10.             <data:DataGrid x:Name="TheMainDataGrid"   AutoGenerateColumns="False" ItemsSource="{Binding}" HeadersVisibility="Column">
  11.                 <data:DataGrid.Columns>
  12.                     <data:DataGridTemplateColumn Header="Column 1">
  13.                         <data:DataGridTemplateColumn.CellTemplate>
  14.                             <DataTemplate>
  15.                                 <ListBox MinHeight="15" ItemsSource="{Binding Path=Column1.View}" >
  16.                                     <ListBox.ItemTemplate>
  17.                                         <DataTemplate>
  18.                                             <StackPanel Orientation="Horizontal">
  19.                                                 <TextBlock Margin="10" Text="{Binding Path=SomeName}" />
  20.                                                 <TextBlock Margin="10" Text="{Binding SomeValue}" />
  21.                                             </StackPanel>
  22.                                         </DataTemplate>
  23.                                     </ListBox.ItemTemplate>
  24.                                 </ListBox>
  25.                             </DataTemplate>
  26.                         </data:DataGridTemplateColumn.CellTemplate>
  27.                     </data:DataGridTemplateColumn>
  28.                     <data:DataGridTemplateColumn Header="Column 2">
  29.                         <data:DataGridTemplateColumn.CellTemplate>
  30.                             <DataTemplate>
  31.                                 <ListBox MinHeight="15" ItemsSource="{Binding Path=Column2.View}" >
  32.                                     <ListBox.ItemTemplate>
  33.                                         <DataTemplate>
  34.                                             <StackPanel Orientation="Horizontal">
  35.                                                 <TextBlock Margin="10" Text="{Binding SomeName}" />
  36.                                                 <TextBlock Margin="10" Text="{Binding SomeValue}" />
  37.                                             </StackPanel>
  38.                                         </DataTemplate>
  39.                                     </ListBox.ItemTemplate>
  40.                                 </ListBox>
  41.                             </DataTemplate>
  42.                         </data:DataGridTemplateColumn.CellTemplate>
  43.                     </data:DataGridTemplateColumn>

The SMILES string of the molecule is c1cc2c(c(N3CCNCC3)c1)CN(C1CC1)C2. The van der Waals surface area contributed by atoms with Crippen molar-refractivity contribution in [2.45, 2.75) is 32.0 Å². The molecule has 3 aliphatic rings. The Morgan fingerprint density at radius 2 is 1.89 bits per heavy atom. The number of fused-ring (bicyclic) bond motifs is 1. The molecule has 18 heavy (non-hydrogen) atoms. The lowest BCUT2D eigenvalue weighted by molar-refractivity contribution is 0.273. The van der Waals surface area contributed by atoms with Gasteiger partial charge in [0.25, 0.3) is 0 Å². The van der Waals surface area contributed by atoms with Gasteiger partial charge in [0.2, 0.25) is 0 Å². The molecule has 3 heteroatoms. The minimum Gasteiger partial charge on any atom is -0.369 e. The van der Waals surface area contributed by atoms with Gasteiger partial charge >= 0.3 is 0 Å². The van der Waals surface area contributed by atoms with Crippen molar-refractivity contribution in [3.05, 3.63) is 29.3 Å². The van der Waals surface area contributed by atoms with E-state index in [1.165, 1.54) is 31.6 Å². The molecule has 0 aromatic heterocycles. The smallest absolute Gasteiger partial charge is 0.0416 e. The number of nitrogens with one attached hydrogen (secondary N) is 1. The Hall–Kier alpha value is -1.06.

44.                 </data:DataGrid.Columns>
  45.             </data:DataGrid>
  46.             <StackPanel Orientation="Horizontal" HorizontalAlignment="Left">
  47.                 <TextBlock Margin="5" Text="Name:"/>
  48.                 <TextBox x:Name="tbNAme" Margin="5" Width="100"></TextBox>
  49.                 <TextBlock Margin="5" Width="100" Text="Value:"/>
  50.                 <TextBox x:Name="tbValue" Margin="5" Width="100"></TextBox>
  51.                 <Button x:Name="AddButton" Margin="5" Content="Add" Click="AddButton_Click"/>
  52.             </StackPanel>
  53.             <StackPanel HorizontalAlignment="Left">
  54.                 <Button x:Name="ChangeNameButton" Width="100" Content="Change Name" Click="ChangeNameButton_Click"/>
  55.                 <Button x:Name="ChangeValueButton" Width="100" Content="Change Value" Click="ChangeValueButton_Click"/>
  56.                 <Button x:Name="refresh" Width="100" Content="Refresh CVS" Click="refresh_Click" />
  57.             </StackPanel>
  58.         </StackPanel>
  59.   </Grid>
  60. </UserControl>

Here is the code behind:

Code Snippet

  1. using System.Collections.ObjectModel;
  2. using System.Windows.Controls;
  3. using System.Windows.Data;
  4. namespace SilverlightApplication1
  5. {
  6.     public partial class MainPage : UserControl
  7.     {
  8.         ObservableCollection<TestClass> theMainCollection ;
  9.         ObservableCollection<TheRowClass> theDataContext;
  10.         public MainPage()
  11.         {
  12.             InitializeComponent();
  13.             theMainCollection = new ObservableCollection<TestClass>()
  14.                 { new TestClass() {SomeName="A",SomeValue=11},
  15.                     new TestClass() {SomeName="A",SomeValue=12},
  16.                     new TestClass() {SomeName="B",SomeValue=13},
  17.                     new TestClass() {SomeName="B",SomeValue=14},
  18.                     new TestClass() {SomeName="AB",SomeValue=21},
  19.                     new TestClass() {SomeName="BC",SomeValue=22},
  20.                     new TestClass() {SomeName="AB",SomeValue=23},